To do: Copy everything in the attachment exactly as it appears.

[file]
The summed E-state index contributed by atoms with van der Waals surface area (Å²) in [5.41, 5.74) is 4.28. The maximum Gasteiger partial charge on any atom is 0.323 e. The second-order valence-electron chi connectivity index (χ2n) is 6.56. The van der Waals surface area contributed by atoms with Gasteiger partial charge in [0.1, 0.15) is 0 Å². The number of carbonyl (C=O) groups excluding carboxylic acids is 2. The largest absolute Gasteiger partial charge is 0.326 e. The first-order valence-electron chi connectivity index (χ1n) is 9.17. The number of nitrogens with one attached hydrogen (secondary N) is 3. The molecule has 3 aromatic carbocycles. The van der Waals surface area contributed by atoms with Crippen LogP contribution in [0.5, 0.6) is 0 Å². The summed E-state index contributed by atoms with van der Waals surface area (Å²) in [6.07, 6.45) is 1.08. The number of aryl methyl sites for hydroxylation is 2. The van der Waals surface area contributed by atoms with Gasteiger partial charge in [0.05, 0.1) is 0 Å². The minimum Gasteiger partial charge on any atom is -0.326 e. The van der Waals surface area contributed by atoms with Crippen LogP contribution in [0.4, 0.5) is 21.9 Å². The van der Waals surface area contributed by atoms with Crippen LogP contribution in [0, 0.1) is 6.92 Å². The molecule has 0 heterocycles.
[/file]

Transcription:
The summed E-state index contributed by atoms with van der Waals surface area (Å²) in [5.41, 5.74) is 4.28. The maximum Gasteiger partial charge on any atom is 0.323 e. The second-order valence-electron chi connectivity index (χ2n) is 6.56. The van der Waals surface area contributed by atoms with Gasteiger partial charge in [0.1, 0.15) is 0 Å². The number of carbonyl (C=O) groups excluding carboxylic acids is 2. The largest absolute Gasteiger partial charge is 0.326 e. The first-order valence-electron chi connectivity index (χ1n) is 9.17. The number of nitrogens with one attached hydrogen (secondary N) is 3. The molecule has 3 aromatic carbocycles. The van der Waals surface area contributed by atoms with Crippen LogP contribution in [0.5, 0.6) is 0 Å². The summed E-state index contributed by atoms with van der Waals surface area (Å²) in [6.07, 6.45) is 1.08. The number of aryl methyl sites for hydroxylation is 2. The van der Waals surface area contributed by atoms with Gasteiger partial charge in [0.05, 0.1) is 0 Å². The minimum Gasteiger partial charge on any atom is -0.326 e. The van der Waals surface area contributed by atoms with Crippen LogP contribution in [0.4, 0.5) is 21.9 Å². The van der Waals surface area contributed by atoms with Crippen LogP contribution in [0, 0.1) is 6.92 Å². The molecule has 0 heterocycles.